151. A method of rejecting data analogous to the use of percentiles
in one dimension is practised when, given the frequency of observations
for each increment of area, *e.g.* each ∆*x* ∆*y*, we utilize only
the frequency for *integral* areas. Mr Sheppard has given an elegant
solution of the problem: to find the correlation between two
attributes, given the medians L, and M, of a normal group for each
attribute and the distribution of the total group, as thus.^{[8]}

Below L, |
Above L, | |

Below M, |
P |
R |

Above M, |
R |
P |

Fig. 12.

If cos D is put for r, the coefficient of correlation, it is found
that D = πR/(P + R). For example, let the group of statistics
relating to dice already ^{[9]}cited from Professor Weldon be arranged
in four quadrants by a horizontal and a vertical line, each of which
separates the total groups into two halves: lines of which equations
prove to be respectively *y* = 6.11 and *x* = 6.156. For R we
have 1360.5, and for P 687.5 roughly. Whence D = π × 0.66;
r = cos 0.66 × π = −½ nearly, as it ought; the negative sign being
required by the circumstance that the lower part of Mr Sheppard's
diagram shown in fig. 12 corresponds to the upper part of Professor
Weldon's diagram shown in par. 115.

152. Necessity rather than convenience is sometimes the motive
for resort to percentiles. Professor Pearson has applied the median
method to determine the correlation between husbands and wives
in respect of the darkness of eye-colour, a character which does not
admit of exact graduation: “our numbers merely refer to certain
groupings, arranged, it is true, in increasing darkness of colour, but
in no way corresponding to equal increases in colour-intensity.”^{[10]}
From data of this sort, having ascertained the number of husbands
with eye-colours above the median tint who marry wives with eye colour
above the median tint, Professor Pearson finds for r the
coefficient of correlation +0.1. A general method for determining
the frequency-constants when the data are, or are taken to be,
of the integral sort has been given by Professor Pearson.^{[11]} Attention
should also be called to Mr Yule's treatment of the problem by a
sort of logical calculus on the lines of Boole and Jevons.^{[12]}

153. In the cases of correlation which have been so far considered,
it has been presupposed that the things correlated range according
Abnormal Correlation.
to the normal law of error. But now, suppose the law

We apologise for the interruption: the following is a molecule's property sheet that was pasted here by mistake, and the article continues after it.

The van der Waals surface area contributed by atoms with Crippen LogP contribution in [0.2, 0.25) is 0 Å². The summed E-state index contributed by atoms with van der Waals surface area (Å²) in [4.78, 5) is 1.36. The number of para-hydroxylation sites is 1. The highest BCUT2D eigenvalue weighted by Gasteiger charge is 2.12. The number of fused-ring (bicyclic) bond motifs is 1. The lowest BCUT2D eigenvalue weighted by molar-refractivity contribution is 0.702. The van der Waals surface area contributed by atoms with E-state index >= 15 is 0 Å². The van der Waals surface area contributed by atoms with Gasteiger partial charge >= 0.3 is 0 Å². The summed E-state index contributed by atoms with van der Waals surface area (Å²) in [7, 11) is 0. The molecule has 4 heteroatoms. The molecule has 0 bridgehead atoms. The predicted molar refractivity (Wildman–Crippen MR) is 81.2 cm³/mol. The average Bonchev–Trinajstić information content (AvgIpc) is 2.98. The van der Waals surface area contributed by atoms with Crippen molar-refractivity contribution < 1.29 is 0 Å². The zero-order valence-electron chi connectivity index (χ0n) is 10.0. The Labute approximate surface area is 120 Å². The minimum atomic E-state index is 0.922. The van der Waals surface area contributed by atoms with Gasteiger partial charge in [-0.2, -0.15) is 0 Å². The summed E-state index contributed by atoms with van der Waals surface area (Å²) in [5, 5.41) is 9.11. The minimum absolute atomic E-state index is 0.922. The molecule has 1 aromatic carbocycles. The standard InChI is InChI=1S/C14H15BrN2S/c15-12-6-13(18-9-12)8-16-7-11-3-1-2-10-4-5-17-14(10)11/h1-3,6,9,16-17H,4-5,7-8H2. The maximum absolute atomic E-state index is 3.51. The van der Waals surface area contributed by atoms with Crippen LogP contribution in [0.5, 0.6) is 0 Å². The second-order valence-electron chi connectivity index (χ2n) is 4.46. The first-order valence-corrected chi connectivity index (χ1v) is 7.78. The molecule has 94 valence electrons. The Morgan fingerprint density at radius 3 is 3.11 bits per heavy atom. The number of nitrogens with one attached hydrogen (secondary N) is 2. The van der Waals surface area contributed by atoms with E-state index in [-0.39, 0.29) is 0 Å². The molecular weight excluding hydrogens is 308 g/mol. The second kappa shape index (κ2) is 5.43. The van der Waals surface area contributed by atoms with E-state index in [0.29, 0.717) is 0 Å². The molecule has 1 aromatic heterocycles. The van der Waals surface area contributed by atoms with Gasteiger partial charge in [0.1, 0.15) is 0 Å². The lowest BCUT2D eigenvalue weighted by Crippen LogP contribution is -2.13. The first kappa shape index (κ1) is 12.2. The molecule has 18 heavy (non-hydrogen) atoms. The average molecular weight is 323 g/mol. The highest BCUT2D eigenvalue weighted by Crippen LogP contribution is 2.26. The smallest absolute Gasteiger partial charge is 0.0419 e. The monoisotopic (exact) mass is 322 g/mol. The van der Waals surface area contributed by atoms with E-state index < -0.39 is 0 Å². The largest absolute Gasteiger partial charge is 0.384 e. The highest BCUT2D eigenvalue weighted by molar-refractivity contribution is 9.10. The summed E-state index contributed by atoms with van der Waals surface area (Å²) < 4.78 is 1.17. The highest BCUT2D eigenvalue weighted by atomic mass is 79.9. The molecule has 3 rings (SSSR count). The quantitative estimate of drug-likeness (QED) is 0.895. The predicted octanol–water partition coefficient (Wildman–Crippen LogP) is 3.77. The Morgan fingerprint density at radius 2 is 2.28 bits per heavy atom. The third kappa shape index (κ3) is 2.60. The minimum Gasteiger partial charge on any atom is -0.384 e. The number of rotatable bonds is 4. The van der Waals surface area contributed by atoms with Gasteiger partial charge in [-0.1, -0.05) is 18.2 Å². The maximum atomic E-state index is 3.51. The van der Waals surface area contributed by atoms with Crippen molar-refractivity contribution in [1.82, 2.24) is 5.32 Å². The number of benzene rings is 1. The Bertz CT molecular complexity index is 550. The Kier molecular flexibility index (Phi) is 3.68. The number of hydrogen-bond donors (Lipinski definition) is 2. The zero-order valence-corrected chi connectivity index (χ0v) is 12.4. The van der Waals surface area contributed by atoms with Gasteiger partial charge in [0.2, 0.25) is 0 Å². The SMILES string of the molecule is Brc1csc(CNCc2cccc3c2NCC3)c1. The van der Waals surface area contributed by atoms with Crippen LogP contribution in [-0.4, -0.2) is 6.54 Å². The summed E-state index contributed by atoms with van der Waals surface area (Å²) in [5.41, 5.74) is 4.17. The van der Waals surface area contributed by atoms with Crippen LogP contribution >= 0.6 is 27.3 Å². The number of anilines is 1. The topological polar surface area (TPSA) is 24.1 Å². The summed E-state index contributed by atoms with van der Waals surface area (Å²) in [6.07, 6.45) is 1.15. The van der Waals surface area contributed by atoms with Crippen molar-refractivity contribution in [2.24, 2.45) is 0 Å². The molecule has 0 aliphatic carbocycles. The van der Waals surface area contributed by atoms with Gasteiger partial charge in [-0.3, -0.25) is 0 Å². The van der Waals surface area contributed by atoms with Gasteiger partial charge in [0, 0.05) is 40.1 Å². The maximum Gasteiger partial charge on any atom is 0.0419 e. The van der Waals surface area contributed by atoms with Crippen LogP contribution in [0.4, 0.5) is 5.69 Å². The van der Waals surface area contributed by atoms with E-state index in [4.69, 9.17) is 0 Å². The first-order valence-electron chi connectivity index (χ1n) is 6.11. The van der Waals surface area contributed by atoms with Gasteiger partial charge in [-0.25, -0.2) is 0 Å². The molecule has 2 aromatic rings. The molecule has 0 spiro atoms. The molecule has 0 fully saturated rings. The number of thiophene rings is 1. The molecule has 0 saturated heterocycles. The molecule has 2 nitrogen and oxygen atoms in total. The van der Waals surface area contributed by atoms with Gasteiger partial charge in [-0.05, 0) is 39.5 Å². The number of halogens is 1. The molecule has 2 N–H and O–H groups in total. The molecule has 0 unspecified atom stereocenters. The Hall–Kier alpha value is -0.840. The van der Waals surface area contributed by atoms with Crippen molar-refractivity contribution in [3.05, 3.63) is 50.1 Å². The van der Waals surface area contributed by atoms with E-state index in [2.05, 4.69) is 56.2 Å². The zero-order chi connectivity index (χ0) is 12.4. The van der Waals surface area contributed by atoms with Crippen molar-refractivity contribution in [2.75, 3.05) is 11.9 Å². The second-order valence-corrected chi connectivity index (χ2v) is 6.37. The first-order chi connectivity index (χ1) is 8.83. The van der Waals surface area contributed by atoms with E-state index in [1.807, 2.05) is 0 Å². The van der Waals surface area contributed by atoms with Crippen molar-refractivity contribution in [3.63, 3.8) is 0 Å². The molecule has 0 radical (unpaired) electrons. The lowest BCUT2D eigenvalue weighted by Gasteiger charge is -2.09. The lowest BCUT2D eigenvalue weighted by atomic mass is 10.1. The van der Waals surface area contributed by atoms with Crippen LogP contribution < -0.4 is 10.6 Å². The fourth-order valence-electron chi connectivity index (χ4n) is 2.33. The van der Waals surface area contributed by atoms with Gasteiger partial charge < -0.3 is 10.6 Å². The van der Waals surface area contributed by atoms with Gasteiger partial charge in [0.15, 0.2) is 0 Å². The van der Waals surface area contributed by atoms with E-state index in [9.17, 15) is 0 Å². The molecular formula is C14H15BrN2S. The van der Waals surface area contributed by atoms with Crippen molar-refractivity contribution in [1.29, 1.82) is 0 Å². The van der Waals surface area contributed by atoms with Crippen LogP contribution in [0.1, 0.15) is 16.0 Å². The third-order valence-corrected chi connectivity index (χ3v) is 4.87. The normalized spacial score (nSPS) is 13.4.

of distribution to be no longer normal: for instance, that
the dots on the plane of *xy*,^{[13]} representing each a pair of
members, are no longer grouped in elliptic (or circular) rings of
equal frequency, that the locus of the maximum *y* deviation,
corresponding to an assigned *x* deviation, is no longer a right
line. How is the interdependence of these deviations to be
formulated? It is submitted that such data may be treated as if
they were normal: by an extension of the *Method of Least Squares*,
in two or more dimensions.^{[14]} Thus when the amount of pauperism
together with the amount of outdoor relief is plotted in several unions
there is obtained a distribution far from normal. Nevertheless if
the average pauperism and average outdoor relief are taken for
*aggregates*—say quintettes or decades—of unions taken at random, it
may be expected that these means will conform to the normal law,
with coefficients obtained from the original data, according to the
rule which is proper to the case of the normal law.^{[15]} By obtaining
averages conforming to the normal law, as by the simple application
of the method of least squares, we should not indeed have utilized
the whole of our data, but we shall put a part of it in a very useful

- ↑ Above, par. 130.
- ↑ See
*Phil. Mag.*(1888), “On a New Method of Reducing Observations”; where a comparison in respect of convenience and accuracy with the received method is attempted. - ↑ Corresponding to the of pars. 14, 127 above.
- ↑ Pearson,
*Trans. Roy. Soc.*, A, 191, p. 234. - ↑ Pearson,
*Grammar of Science*, 2nd ed. p. 402, 431. - ↑
*Trans. Roy. Soc.*(1898), A, vol. 191;*Biometrika*, ii. 273. - ↑ Above, par. 107. Compare the proof of the “Subsidiary Law
of Error,” as the law in this connexion may be called, in the paper
on “Probable Errors,”
*Journ. Stat. Soc.*(June 1908). - ↑
*Trans. Roy. Soc.*(1899), A, 192, p. 141. - ↑ Above, par. 115.
- ↑
*Grammar of Science*, p. 432. - ↑
*Trans. Roy. Soc.*, A, vol. 195. In this connexion reference should also be made to Pearson's theory of “Contingency” in his thirteenth contribution to the “Mathematical Theory of Evolution” (*Drapers' Company Research Memoirs*). - ↑
*Trans. Roy. Soc.*(1900), A, 194, p. 257; (1901), A, 197, p. 91. - ↑ Above, par. 127.
- ↑ Above, par. 116.
- ↑ If from the given set of
*n*observations (each corresponding to a point on the plane*xy*) there is derived a set of*n*/*s*observations each obtained by averaging a batch numbering*s*of the original observation; the coefficient of correlation for the derived system is the same as that which pertains to the original system. As to the standard deviation for the new system see note to par. 135.